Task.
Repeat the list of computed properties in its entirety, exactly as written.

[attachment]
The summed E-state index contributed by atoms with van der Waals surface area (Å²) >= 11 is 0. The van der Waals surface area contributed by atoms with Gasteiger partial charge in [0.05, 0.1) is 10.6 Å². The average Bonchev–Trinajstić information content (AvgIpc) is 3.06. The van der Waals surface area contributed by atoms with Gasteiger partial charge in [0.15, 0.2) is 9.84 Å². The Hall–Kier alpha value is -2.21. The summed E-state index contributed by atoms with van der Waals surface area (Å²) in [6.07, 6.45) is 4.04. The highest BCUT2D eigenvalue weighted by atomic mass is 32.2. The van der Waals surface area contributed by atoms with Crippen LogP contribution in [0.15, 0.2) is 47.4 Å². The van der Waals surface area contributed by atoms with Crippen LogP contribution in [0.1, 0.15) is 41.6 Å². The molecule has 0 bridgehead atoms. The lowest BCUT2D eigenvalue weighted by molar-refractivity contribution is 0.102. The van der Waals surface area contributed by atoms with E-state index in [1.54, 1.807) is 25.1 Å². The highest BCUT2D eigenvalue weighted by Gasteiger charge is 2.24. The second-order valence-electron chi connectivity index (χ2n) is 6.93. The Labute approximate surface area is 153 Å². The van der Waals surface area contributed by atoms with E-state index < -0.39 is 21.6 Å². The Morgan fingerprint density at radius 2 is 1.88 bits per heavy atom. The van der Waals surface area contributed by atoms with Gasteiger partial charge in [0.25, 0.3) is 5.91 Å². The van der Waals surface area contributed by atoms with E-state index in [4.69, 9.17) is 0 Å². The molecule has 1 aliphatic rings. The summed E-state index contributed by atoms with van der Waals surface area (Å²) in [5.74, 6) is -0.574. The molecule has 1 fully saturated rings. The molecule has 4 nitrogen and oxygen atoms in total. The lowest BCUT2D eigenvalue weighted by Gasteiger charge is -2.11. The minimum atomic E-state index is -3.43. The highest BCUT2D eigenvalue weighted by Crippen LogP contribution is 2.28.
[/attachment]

The summed E-state index contributed by atoms with van der Waals surface area (Å²) >= 11 is 0. The van der Waals surface area contributed by atoms with Gasteiger partial charge in [0.05, 0.1) is 10.6 Å². The average Bonchev–Trinajstić information content (AvgIpc) is 3.06. The van der Waals surface area contributed by atoms with Gasteiger partial charge in [0.15, 0.2) is 9.84 Å². The Hall–Kier alpha value is -2.21. The summed E-state index contributed by atoms with van der Waals surface area (Å²) in [6.07, 6.45) is 4.04. The highest BCUT2D eigenvalue weighted by atomic mass is 32.2. The van der Waals surface area contributed by atoms with Crippen LogP contribution in [0.15, 0.2) is 47.4 Å². The van der Waals surface area contributed by atoms with Crippen LogP contribution in [0.1, 0.15) is 41.6 Å². The molecule has 0 bridgehead atoms. The lowest BCUT2D eigenvalue weighted by molar-refractivity contribution is 0.102. The van der Waals surface area contributed by atoms with E-state index in [1.54, 1.807) is 25.1 Å². The highest BCUT2D eigenvalue weighted by Gasteiger charge is 2.24. The second-order valence-electron chi connectivity index (χ2n) is 6.93. The Labute approximate surface area is 153 Å². The van der Waals surface area contributed by atoms with E-state index < -0.39 is 21.6 Å². The Morgan fingerprint density at radius 2 is 1.88 bits per heavy atom. The van der Waals surface area contributed by atoms with Gasteiger partial charge in [0.25, 0.3) is 5.91 Å². The van der Waals surface area contributed by atoms with E-state index in [4.69, 9.17) is 0 Å². The molecule has 1 aliphatic rings. The summed E-state index contributed by atoms with van der Waals surface area (Å²) in [5.74, 6) is -0.574. The molecule has 1 fully saturated rings. The molecule has 4 nitrogen and oxygen atoms in total. The lowest BCUT2D eigenvalue weighted by Gasteiger charge is -2.11. The minimum atomic E-state index is -3.43. The highest BCUT2D eigenvalue weighted by Crippen LogP contribution is 2.28.